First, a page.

As a team leader of an upcoming redesign project, The eduStyle Guide to Usable Higher-Ed Homepage Design was very useful to me. My favorite section: Recommendations. I got more take aways and ideas of what to do (and what not to do) from that one section of every university’s review than anything else in the entire book. I don’t necessarily agree with all of their recommendations – but was convinced of their perspective and credence established based on most other comments. (Cornell – “groundbreaking design?”)

photo of the edustyle bookIt’s clever to break down universities with their pertinent stats to give their page a bit of context — the size of their internal community, where they physically reside in the country, who their primary competitors may be, etc.

Pet peeve throughout the book: URLs that end in .com/.edu, etc. should not have a trailing slash at the end.

A wide variety of design implementations are thoroughly reviewed and explored. It gave me a great synopsis of the types of features I’d like to incorporate into our redesign, and visual ideas of how to accomplish them. I was convinced of design styles to stay away from (low contrast links with the background color behind them) and that RSS icons can and should be incorporated (along with the being able to subscribe to the feed within the browser location bar – not just the icons).

Can you get most of this info on the site? Mostly. But, it wouldn’t be as concise as a 95 page handy guide at your finger tips with an easy to read/reference format – especially the Positives & Recommendations section after each home page screen shot. (Ok, so the site does that too – but not all of the comments are written with such care and professionalism, and sometimes turn into a conversation/debate.)

If you’re going through an upcoming redesign/refresh, are new to higher ed, or are looking for ammunition to clean up your home page and/or add new features, buy it. Read it. It’s worth it.


Fritz McDonald · March 11, 2009 at 11:39 am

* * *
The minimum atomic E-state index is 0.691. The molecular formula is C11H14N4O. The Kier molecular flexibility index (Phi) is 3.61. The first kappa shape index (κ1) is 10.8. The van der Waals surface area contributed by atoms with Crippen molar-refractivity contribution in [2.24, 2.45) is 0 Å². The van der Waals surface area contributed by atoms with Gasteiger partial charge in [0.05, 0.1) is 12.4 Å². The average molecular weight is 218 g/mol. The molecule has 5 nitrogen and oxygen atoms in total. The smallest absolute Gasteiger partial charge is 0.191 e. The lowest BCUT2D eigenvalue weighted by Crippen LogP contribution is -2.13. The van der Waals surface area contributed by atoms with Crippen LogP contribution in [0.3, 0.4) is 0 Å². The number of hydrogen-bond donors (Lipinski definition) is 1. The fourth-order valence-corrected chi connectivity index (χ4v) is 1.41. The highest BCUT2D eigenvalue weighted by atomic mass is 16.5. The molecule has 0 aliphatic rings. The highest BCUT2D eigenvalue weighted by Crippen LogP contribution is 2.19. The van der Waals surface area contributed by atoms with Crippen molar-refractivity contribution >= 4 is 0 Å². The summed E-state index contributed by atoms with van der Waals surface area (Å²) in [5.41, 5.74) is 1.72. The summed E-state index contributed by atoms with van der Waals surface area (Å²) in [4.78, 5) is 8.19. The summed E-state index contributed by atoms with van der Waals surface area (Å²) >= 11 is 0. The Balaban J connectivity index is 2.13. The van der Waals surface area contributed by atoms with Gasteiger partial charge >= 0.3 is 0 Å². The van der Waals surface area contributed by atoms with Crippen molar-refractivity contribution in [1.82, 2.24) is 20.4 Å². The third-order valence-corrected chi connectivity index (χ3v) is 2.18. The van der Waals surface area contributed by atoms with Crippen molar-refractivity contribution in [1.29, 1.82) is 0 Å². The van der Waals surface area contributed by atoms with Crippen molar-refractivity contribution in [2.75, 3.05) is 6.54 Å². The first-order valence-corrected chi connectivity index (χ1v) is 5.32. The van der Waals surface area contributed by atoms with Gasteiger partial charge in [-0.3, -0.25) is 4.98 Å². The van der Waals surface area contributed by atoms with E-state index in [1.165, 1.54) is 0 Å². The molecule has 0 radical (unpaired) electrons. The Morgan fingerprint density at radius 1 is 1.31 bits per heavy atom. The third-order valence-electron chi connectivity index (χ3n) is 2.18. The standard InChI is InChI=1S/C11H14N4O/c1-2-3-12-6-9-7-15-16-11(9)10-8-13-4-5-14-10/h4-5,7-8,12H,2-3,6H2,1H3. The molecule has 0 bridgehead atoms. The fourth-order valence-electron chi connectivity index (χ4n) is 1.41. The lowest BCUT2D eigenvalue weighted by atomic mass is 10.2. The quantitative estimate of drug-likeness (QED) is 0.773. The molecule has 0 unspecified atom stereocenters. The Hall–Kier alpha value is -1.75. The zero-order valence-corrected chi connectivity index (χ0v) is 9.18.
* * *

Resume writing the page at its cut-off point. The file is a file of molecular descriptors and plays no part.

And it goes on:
Good post, Rachel. Question: do you think the book would be helpful for agencie that work with higher ed? We’re always looking to broaden our education at Stamats.

Rachel Reuben · March 11, 2009 at 12:01 pm

@Fritz: Absolutely for Stamats and other firms who design university Web pages. In fact, I e-mailed a link to this to Beatrice earlier this morning to share with the gang. 🙂

Fritz McDonald · March 11, 2009 at 2:40 pm

Thanks! We really appreciate what you’re doing here!

Howard · March 11, 2009 at 4:15 pm

I’m working on a site overhaul, but my range is limited. Our University as strict rules and my office is only allowed to stick to a specific template. I am only be able to work with basic aesthetic changes and content changes that can be made in contribute. Would it still be worth it?

Rachel Reuben · March 11, 2009 at 6:40 pm

@Howard I’d only recommend it if you would like to use it as ammunition for changing the template. But, without being a full-time employee (you’re graduating in May, right?), I’m not sure how much they’ll listen — totally depends on the culture in your department. I have no doubt you have the strength and smarts to convince them, though.

Seattle Architects · September 27, 2009 at 12:13 am

All the universities I lectured or taught at have constantly redone their websites. It seems every year they have a new design. This book would be helpful to get it right the first time, and have a format that can be expanded upon rather than reinvented.

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